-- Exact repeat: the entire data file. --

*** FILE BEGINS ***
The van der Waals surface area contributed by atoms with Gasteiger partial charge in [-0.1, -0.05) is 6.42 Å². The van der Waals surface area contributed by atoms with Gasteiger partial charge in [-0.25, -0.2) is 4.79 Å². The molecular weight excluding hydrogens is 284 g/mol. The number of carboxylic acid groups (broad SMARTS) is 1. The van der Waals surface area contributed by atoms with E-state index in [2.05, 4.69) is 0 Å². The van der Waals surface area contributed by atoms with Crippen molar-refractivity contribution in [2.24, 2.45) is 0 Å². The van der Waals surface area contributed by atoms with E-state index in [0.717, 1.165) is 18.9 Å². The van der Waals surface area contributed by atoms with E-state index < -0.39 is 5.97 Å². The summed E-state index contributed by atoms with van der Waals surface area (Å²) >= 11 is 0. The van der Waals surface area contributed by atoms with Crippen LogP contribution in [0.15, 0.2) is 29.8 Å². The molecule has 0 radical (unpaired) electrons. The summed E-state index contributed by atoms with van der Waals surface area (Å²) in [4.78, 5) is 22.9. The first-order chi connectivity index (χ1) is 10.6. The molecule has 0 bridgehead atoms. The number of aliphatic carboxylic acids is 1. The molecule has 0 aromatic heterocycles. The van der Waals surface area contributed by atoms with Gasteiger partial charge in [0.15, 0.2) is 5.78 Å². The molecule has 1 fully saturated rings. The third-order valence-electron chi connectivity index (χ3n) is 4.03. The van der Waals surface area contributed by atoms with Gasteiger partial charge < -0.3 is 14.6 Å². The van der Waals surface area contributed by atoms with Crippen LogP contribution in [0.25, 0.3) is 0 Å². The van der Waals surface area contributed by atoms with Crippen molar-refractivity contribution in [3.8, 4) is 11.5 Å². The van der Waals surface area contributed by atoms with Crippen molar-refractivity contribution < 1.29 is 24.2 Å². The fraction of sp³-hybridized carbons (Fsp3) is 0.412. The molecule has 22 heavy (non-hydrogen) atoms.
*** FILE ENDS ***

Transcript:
The van der Waals surface area contributed by atoms with Gasteiger partial charge in [-0.1, -0.05) is 6.42 Å². The van der Waals surface area contributed by atoms with Gasteiger partial charge in [-0.25, -0.2) is 4.79 Å². The molecular weight excluding hydrogens is 284 g/mol. The number of carboxylic acid groups (broad SMARTS) is 1. The van der Waals surface area contributed by atoms with E-state index in [2.05, 4.69) is 0 Å². The van der Waals surface area contributed by atoms with Crippen molar-refractivity contribution in [2.24, 2.45) is 0 Å². The van der Waals surface area contributed by atoms with E-state index in [0.717, 1.165) is 18.9 Å². The van der Waals surface area contributed by atoms with E-state index < -0.39 is 5.97 Å². The summed E-state index contributed by atoms with van der Waals surface area (Å²) >= 11 is 0. The van der Waals surface area contributed by atoms with Crippen LogP contribution in [0.15, 0.2) is 29.8 Å². The molecule has 0 radical (unpaired) electrons. The summed E-state index contributed by atoms with van der Waals surface area (Å²) in [4.78, 5) is 22.9. The first-order chi connectivity index (χ1) is 10.6. The molecule has 0 bridgehead atoms. The number of aliphatic carboxylic acids is 1. The molecule has 0 aromatic heterocycles. The van der Waals surface area contributed by atoms with Gasteiger partial charge in [0.15, 0.2) is 5.78 Å². The molecule has 1 fully saturated rings. The third-order valence-electron chi connectivity index (χ3n) is 4.03. The van der Waals surface area contributed by atoms with Gasteiger partial charge < -0.3 is 14.6 Å². The van der Waals surface area contributed by atoms with Crippen LogP contribution in [0.25, 0.3) is 0 Å². The van der Waals surface area contributed by atoms with Crippen molar-refractivity contribution in [3.8, 4) is 11.5 Å². The van der Waals surface area contributed by atoms with Crippen molar-refractivity contribution < 1.29 is 24.2 Å². The fraction of sp³-hybridized carbons (Fsp3) is 0.412. The molecule has 22 heavy (non-hydrogen) atoms.